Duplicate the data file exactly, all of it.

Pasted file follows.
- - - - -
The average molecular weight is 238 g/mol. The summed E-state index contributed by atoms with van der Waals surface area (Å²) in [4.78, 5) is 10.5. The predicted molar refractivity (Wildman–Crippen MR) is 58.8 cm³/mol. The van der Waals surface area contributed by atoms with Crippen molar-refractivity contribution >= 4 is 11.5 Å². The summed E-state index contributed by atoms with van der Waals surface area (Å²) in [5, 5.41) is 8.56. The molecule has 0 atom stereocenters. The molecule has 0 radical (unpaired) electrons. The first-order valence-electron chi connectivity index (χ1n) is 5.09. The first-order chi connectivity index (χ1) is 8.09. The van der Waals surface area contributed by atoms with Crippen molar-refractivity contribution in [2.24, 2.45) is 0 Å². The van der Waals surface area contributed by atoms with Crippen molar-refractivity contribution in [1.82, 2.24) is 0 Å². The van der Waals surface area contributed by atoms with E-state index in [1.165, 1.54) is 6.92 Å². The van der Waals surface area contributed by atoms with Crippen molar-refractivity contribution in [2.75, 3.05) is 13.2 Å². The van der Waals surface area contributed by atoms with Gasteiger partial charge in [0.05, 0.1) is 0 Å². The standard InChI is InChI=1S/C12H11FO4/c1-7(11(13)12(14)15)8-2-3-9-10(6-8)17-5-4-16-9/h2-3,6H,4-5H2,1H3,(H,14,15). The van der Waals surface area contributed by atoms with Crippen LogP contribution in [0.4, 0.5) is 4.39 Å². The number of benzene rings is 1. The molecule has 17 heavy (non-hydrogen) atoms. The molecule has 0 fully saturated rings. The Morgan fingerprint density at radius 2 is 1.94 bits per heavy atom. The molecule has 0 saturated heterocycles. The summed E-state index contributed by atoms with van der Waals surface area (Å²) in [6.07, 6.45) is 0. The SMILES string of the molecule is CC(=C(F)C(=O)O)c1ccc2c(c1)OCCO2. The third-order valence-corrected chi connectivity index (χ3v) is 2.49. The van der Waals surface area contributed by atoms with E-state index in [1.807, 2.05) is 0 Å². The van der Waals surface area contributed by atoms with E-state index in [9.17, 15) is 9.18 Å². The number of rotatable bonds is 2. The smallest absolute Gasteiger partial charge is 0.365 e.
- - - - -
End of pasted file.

The average molecular weight is 238 g/mol. The summed E-state index contributed by atoms with van der Waals surface area (Å²) in [4.78, 5) is 10.5. The predicted molar refractivity (Wildman–Crippen MR) is 58.8 cm³/mol. The van der Waals surface area contributed by atoms with Crippen molar-refractivity contribution >= 4 is 11.5 Å². The summed E-state index contributed by atoms with van der Waals surface area (Å²) in [5, 5.41) is 8.56. The molecule has 0 atom stereocenters. The molecule has 0 radical (unpaired) electrons. The first-order valence-electron chi connectivity index (χ1n) is 5.09. The first-order chi connectivity index (χ1) is 8.09. The van der Waals surface area contributed by atoms with Crippen molar-refractivity contribution in [2.24, 2.45) is 0 Å². The van der Waals surface area contributed by atoms with Crippen molar-refractivity contribution in [1.82, 2.24) is 0 Å². The van der Waals surface area contributed by atoms with E-state index in [1.165, 1.54) is 6.92 Å². The van der Waals surface area contributed by atoms with Crippen molar-refractivity contribution in [2.75, 3.05) is 13.2 Å². The van der Waals surface area contributed by atoms with Gasteiger partial charge in [0.05, 0.1) is 0 Å². The standard InChI is InChI=1S/C12H11FO4/c1-7(11(13)12(14)15)8-2-3-9-10(6-8)17-5-4-16-9/h2-3,6H,4-5H2,1H3,(H,14,15). The van der Waals surface area contributed by atoms with Crippen LogP contribution in [0.4, 0.5) is 4.39 Å². The number of benzene rings is 1. The molecule has 17 heavy (non-hydrogen) atoms. The molecule has 0 fully saturated rings. The Morgan fingerprint density at radius 2 is 1.94 bits per heavy atom. The molecule has 0 saturated heterocycles. The summed E-state index contributed by atoms with van der Waals surface area (Å²) in [6.07, 6.45) is 0. The SMILES string of the molecule is CC(=C(F)C(=O)O)c1ccc2c(c1)OCCO2. The third-order valence-corrected chi connectivity index (χ3v) is 2.49. The van der Waals surface area contributed by atoms with E-state index in [1.807, 2.05) is 0 Å². The van der Waals surface area contributed by atoms with E-state index in [9.17, 15) is 9.18 Å². The number of rotatable bonds is 2. The smallest absolute Gasteiger partial charge is 0.365 e.